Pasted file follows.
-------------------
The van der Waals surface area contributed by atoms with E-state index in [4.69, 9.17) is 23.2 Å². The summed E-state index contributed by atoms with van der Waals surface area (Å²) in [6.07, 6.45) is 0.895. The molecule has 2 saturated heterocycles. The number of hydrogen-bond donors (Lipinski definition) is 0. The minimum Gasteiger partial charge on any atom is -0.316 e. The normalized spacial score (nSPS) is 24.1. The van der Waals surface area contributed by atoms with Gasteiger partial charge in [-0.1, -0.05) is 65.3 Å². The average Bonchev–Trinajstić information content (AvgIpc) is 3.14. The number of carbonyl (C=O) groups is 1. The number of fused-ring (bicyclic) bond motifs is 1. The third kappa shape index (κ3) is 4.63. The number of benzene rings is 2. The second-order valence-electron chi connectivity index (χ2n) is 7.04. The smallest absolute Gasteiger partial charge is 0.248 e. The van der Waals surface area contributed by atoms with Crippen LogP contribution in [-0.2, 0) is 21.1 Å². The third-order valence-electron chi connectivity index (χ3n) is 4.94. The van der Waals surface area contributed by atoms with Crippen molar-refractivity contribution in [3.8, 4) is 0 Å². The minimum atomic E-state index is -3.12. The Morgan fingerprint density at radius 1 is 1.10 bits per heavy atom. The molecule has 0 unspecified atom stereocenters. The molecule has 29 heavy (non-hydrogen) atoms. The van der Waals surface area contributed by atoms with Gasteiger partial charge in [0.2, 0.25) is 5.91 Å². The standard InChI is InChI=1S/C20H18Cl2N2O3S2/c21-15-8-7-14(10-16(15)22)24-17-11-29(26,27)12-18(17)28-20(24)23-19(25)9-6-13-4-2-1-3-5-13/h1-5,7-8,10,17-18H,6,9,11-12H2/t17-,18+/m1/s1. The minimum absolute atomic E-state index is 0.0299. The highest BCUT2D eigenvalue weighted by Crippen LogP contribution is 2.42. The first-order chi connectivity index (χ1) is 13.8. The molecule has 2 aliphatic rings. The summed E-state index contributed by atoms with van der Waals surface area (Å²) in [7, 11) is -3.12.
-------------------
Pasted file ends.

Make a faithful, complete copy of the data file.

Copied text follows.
The van der Waals surface area contributed by atoms with E-state index in [4.69, 9.17) is 23.2 Å². The summed E-state index contributed by atoms with van der Waals surface area (Å²) in [6.07, 6.45) is 0.895. The molecule has 2 saturated heterocycles. The number of hydrogen-bond donors (Lipinski definition) is 0. The minimum Gasteiger partial charge on any atom is -0.316 e. The normalized spacial score (nSPS) is 24.1. The van der Waals surface area contributed by atoms with Gasteiger partial charge in [-0.1, -0.05) is 65.3 Å². The average Bonchev–Trinajstić information content (AvgIpc) is 3.14. The number of carbonyl (C=O) groups is 1. The number of fused-ring (bicyclic) bond motifs is 1. The third kappa shape index (κ3) is 4.63. The number of benzene rings is 2. The second-order valence-electron chi connectivity index (χ2n) is 7.04. The smallest absolute Gasteiger partial charge is 0.248 e. The van der Waals surface area contributed by atoms with Crippen LogP contribution in [-0.2, 0) is 21.1 Å². The third-order valence-electron chi connectivity index (χ3n) is 4.94. The van der Waals surface area contributed by atoms with Crippen molar-refractivity contribution in [3.8, 4) is 0 Å². The minimum atomic E-state index is -3.12. The Morgan fingerprint density at radius 1 is 1.10 bits per heavy atom. The molecule has 0 unspecified atom stereocenters. The molecule has 29 heavy (non-hydrogen) atoms. The van der Waals surface area contributed by atoms with Gasteiger partial charge in [0.2, 0.25) is 5.91 Å². The standard InChI is InChI=1S/C20H18Cl2N2O3S2/c21-15-8-7-14(10-16(15)22)24-17-11-29(26,27)12-18(17)28-20(24)23-19(25)9-6-13-4-2-1-3-5-13/h1-5,7-8,10,17-18H,6,9,11-12H2/t17-,18+/m1/s1. The minimum absolute atomic E-state index is 0.0299. The highest BCUT2D eigenvalue weighted by Crippen LogP contribution is 2.42. The first-order chi connectivity index (χ1) is 13.8. The molecule has 2 aliphatic rings. The summed E-state index contributed by atoms with van der Waals surface area (Å²) in [7, 11) is -3.12.